With your mission and a strategy established, the challenge is to execute effectively. Let’s say you have a list of a few hundred prospects with whom you hope to establish a relationship. You could use the shotgun approach and run a series of ads in a local publication that you hope they might see. Or you could pinpoint your prospects by printing a half dozen series of post cards, each featuring a different advantage of doing business with you, and mail them, one each month for the next six months. Which would be more effective?
Start with these post card ideas and create your own variations, see more information about postcards.
- Bust the size barrier. Once you exceed the 4 1/4 by 6 inch maximum for a standard-sized card, you may as well take advantage of the 6 1/8 by 11 1/2 inch maximum. You’ll pay extra to mail it, but this super-sized format allows more dramatic graphics and a more detailed message.
- Request a response. Every good marketing piece has a specific call to action. Why not ask your prospect to respond on the spot? This post card has two missions—first, to request some survey information. The “How’d we do?” half is detached and returned to the sender by business reply mail. The second half, labeled “Keep this card by your phone,” is a way to keep the company’s name in front of the customer. The postage for this 2-card format may be higher, but the added value can be well worth it.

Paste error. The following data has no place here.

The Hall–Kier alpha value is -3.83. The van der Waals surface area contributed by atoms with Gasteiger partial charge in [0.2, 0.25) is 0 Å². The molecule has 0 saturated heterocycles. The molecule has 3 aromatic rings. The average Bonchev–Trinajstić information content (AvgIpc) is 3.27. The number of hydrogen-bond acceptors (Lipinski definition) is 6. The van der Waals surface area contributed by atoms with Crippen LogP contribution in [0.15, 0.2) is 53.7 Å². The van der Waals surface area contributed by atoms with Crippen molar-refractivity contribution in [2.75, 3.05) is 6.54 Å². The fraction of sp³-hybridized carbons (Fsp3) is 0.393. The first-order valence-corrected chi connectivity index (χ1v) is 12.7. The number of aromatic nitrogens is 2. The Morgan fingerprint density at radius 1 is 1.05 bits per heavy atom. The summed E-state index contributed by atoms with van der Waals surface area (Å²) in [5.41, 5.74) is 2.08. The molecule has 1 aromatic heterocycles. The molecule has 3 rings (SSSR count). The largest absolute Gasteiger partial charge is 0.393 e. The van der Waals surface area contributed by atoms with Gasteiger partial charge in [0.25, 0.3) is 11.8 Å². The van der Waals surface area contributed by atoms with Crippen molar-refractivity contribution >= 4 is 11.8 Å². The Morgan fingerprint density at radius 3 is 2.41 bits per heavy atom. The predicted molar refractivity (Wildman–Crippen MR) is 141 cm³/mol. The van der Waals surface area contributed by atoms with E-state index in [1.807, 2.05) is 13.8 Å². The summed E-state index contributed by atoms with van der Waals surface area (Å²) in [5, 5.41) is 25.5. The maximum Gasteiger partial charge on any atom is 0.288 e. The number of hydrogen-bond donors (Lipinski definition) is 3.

- Work the cliche. The old-fashioned picture post card is a theme you can use to your advantage. This design plays on what you expect a post card to be. But what looks like a souvenir from a museum is actually an announcement from a restaurant. A painting by the Impressionist Monet graces one side, the message, set in elegant type is opposite.
- Make contact. The reason direct mail is all dressed up with fonts and graphics is because it wasn’t long ago letters and cards were mostly handwritten—fancy type and pictures were something different. Today, the opposite true? Don’t you pay special attention to a handwritten message? The idea here is to print a supply of post cards on which you can jot down messages that keep you in the front of your customer’s mind.
- Create a ticket. When you use a post card as a discount coupon or a ticket to an event, you raise the possibility of a response. The message here is obvious—bring the card in and get a discount.